This question is open to interpretation at Georgia. If we’re talking about the biggest question marks, the Bulldogs have several spots where they lost experienced veterans -- including at receiver, linebacker and defensive line.
But for our purposes, we’ll look at the key position in Georgia’s pro-style offense.
Position to improve: Quarterback
Why it was a problem: It was tempting to pick the young secondary here, but Georgia actually ranked fifth nationally in pass defense, allowing 170.4 yards per game. Instead, let’s discuss why the Bulldogs need to improve at quarterback. It’s not that Hutson Mason was bad in 2014. He set a school record with a 67.9 completion percentage along with 2,168 yards, 21 touchdowns and just four interceptions. But Mason and the Bulldogs struggled to throw the ball downfield at times. Considering how effective Georgia’s passing game has been in the Mark Richt era, it’s crazy to see that Mason passed for at least 200 yards in just one game -- when he had 319 in an upset loss to Florida. Granted, Georgia’s dominant running game meant the Bulldogs rarely needed Mason to carry the offense. But an improved vertical passing attack complementing the running of Nick Chubb and Sony Michel could make Georgia’s offense downright lethal.
How it can be fixed: Sophomore Brice Ramsey seems to be the heir apparent at quarterback, although junior Faton Bauta and redshirt freshman Jacob Park also will take their shots at winning the job between now and September. Blessed with prototypical size (6-foot-3) and a strong throwing arm, Ramsey played the most behind Mason in 2014 and did OK, completing 61.5 percent of his passes (24-for-39) for 333 yards, three touchdowns and two interceptions. It’s important to mention here that although Ramsey played far less than Mason, he accounted for two of the Bulldogs’ five longest completions of the season (a 47-yard throw to Jonathon Rumph against Kentucky and a 39-yard completion to Chris Conley against Troy). The kid still needs to work on his accuracy and decision-making, but he can sling it. If he wins the starting job ahead of Bauta and Park, it stands to reason that Georgia will take more downfield shots.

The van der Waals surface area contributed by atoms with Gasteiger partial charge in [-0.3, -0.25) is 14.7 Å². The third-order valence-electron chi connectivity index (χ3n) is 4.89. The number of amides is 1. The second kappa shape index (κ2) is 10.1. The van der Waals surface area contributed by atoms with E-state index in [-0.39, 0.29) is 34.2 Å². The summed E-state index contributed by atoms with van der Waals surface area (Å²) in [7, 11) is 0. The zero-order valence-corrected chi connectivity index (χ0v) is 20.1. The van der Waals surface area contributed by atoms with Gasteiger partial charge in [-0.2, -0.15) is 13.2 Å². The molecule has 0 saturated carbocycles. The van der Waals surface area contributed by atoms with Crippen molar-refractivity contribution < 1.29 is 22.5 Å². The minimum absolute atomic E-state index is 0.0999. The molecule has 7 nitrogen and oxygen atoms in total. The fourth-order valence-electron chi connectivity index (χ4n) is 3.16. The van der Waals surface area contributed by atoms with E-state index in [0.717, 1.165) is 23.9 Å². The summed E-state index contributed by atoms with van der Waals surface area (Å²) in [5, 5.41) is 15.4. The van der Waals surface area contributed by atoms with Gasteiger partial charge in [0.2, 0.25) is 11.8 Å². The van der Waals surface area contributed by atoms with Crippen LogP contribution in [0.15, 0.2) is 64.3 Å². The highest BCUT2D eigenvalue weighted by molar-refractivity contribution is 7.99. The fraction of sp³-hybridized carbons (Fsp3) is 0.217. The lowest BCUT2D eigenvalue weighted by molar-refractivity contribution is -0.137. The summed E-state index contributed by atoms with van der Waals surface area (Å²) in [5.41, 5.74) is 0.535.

Early 2015 outlook: It’s not necessarily a given that Ramsey will be the starter. Bauta’s work ethic is his calling card, and he will certainly put in the work to impress new offensive coordinator Brian Schottenheimer. And Park -- also 6-3 and blessed with a rocket arm -- stood out as a member of the scout team during his redshirt season. Park also can run a bit, so he will be another interesting candidate to watch this spring. He certainly has the tools to challenge for the job, but Ramsey will enter spring practice as the front-runner. If he, or whoever becomes the starter, can come close to Mason’s completion percentage and add the deep throw back to Georgia’s passing game, the Bulldogs’ offense could rank among the SEC’s best next season.